Dehydration. Exercising in the heat can lead to dehydration. Regardless of the air temperature outside dehydration is one of the biggest detriments to performance. If you add dehydration and heat together, we now have a situation where we are compromising blood flow to the exercising muscles leading to fatigue. To prevent this from occurring we need to ensure good hydration practices before, during and after exercise sessions.

Measuring hydration levels. There are two easy ways to determine hydration level: urine color and body weight pre & post exercise. When hydrated urine should be light yellow like lemonade. If the urine is dark in color than you are have not been drinking enough water. Observing this throughout your day as well as prior to exercise can help you determine your daily hydration level as well as how hydrated you are before exercise.

Monitoring your sweat rate by body weight fluctuations before and after a workout allows us to determine fluid needs during a long training session. Doing this frequently will help you to see a pattern in your sweat and water loss weight during exercise. From there you can calculate how much fluid you need to drink during a work out to avoid dehydration and prevent extreme amounts of water loss. For directions on how to calculate your sweat rate, see the step-by-step instructions below.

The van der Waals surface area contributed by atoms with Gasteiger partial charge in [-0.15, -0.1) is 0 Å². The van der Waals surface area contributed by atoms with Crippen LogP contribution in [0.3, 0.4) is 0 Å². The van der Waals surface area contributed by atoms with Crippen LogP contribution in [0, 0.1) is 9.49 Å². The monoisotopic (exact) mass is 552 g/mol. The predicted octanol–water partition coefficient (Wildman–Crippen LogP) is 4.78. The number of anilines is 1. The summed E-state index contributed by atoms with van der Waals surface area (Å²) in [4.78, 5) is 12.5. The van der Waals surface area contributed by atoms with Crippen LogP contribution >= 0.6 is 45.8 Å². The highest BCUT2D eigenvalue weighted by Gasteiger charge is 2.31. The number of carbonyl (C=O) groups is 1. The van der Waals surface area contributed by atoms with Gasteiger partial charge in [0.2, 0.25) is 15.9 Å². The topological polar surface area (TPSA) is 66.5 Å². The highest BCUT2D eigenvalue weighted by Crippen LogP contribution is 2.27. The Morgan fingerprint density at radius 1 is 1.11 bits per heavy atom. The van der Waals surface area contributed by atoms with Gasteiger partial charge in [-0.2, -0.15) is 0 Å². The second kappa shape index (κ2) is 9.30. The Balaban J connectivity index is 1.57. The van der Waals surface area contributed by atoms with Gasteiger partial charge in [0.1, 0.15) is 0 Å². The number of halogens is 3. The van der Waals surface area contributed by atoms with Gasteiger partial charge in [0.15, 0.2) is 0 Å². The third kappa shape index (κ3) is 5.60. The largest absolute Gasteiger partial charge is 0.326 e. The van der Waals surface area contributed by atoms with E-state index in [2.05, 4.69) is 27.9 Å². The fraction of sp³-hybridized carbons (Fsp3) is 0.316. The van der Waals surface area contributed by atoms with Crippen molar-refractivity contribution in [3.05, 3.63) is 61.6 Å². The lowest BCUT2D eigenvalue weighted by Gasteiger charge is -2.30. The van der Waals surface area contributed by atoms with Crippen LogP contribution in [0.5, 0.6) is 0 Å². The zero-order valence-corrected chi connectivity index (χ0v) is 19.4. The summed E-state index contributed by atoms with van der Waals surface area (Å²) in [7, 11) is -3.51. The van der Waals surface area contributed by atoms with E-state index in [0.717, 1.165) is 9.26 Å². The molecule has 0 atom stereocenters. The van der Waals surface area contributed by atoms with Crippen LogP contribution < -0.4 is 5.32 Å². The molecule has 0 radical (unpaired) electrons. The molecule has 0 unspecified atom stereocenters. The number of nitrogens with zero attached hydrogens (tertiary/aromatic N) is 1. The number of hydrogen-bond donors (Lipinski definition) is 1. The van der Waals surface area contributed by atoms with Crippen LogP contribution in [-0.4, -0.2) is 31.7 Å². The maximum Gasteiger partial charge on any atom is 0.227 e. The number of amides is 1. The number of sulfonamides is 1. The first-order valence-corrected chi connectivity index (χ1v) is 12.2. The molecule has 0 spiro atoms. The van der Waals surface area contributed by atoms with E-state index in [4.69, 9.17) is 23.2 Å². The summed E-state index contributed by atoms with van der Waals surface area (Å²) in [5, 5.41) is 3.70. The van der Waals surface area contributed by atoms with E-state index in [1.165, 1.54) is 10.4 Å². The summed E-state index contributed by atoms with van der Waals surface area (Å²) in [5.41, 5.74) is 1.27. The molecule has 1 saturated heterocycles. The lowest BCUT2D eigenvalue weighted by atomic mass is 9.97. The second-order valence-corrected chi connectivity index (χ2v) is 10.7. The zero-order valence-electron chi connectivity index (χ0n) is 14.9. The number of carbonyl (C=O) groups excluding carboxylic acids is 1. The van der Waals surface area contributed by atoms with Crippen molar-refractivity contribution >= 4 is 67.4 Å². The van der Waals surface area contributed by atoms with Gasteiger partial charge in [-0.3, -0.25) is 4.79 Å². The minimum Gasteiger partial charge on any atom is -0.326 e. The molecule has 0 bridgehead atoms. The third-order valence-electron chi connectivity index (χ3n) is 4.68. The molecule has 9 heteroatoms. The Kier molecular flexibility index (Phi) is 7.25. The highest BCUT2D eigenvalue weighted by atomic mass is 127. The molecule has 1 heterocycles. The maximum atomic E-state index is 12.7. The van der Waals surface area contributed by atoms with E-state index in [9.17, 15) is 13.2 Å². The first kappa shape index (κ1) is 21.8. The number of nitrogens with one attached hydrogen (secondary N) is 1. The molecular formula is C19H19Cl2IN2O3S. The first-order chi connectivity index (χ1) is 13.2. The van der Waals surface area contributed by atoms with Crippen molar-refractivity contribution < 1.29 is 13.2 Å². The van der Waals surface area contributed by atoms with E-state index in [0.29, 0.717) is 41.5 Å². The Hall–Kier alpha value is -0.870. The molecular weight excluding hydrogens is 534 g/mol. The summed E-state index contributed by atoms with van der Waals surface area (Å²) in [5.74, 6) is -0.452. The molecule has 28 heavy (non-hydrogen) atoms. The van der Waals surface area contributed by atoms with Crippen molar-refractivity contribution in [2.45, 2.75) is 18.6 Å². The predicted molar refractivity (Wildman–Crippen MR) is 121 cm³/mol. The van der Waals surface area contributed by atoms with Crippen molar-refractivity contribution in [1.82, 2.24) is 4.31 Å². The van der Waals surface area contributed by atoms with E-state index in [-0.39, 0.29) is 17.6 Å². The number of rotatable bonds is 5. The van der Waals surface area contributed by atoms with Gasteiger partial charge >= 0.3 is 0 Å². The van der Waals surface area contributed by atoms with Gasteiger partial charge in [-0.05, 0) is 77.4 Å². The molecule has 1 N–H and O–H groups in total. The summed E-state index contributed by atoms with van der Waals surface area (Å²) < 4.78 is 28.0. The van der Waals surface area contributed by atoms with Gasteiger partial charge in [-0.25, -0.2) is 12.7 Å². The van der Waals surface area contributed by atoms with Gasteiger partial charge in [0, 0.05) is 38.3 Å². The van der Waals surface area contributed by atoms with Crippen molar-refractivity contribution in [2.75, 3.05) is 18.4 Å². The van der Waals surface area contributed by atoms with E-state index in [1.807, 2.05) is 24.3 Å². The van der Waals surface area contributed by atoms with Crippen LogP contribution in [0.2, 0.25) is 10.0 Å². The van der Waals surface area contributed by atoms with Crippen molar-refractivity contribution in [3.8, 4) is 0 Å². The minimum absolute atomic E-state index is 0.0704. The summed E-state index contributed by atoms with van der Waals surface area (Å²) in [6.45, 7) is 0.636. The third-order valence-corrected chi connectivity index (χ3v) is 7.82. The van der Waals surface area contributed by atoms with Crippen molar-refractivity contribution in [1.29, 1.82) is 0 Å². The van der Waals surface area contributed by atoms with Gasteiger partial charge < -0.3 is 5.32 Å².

Recommendations. Waiting until you feel thirsty to ingest fluids during exercise, you are in the first stage of dehydration. Instead of waiting for thirst to occur intake fluid in regular intervals

Prior to:

  • 24 hours prior to a competition monitor the frequency you have to urinate (when hydrated this should be about every one to two hours) and the color of your urine.
  • 2 hours prior ingest 14 – 22 oz. of fluid.
  • 10 to 20 minutes prior have about a cup of fluid. This small amount will help you to avoid stomach cramps.


  • Athletes should try to match their sweat and urine output by ingesting fluids to maintain their hydration aiming for less than a 2% reduction in body weight.
  • Ingest fluids about every 10 minutes during exercise. Amount of fluids can be confirmed by the sweat rate test discussed.
  • Ingest sports drinks with 4-8% carbohydrate concentrations and 0.5-0.7 g/L of sodium.

Post Exercise:

  • Begin rehydrating as soon as possible and consume fluids fully replacing sweat losses, which occurred during exercise. (Also calculated from the sweat rate test as well).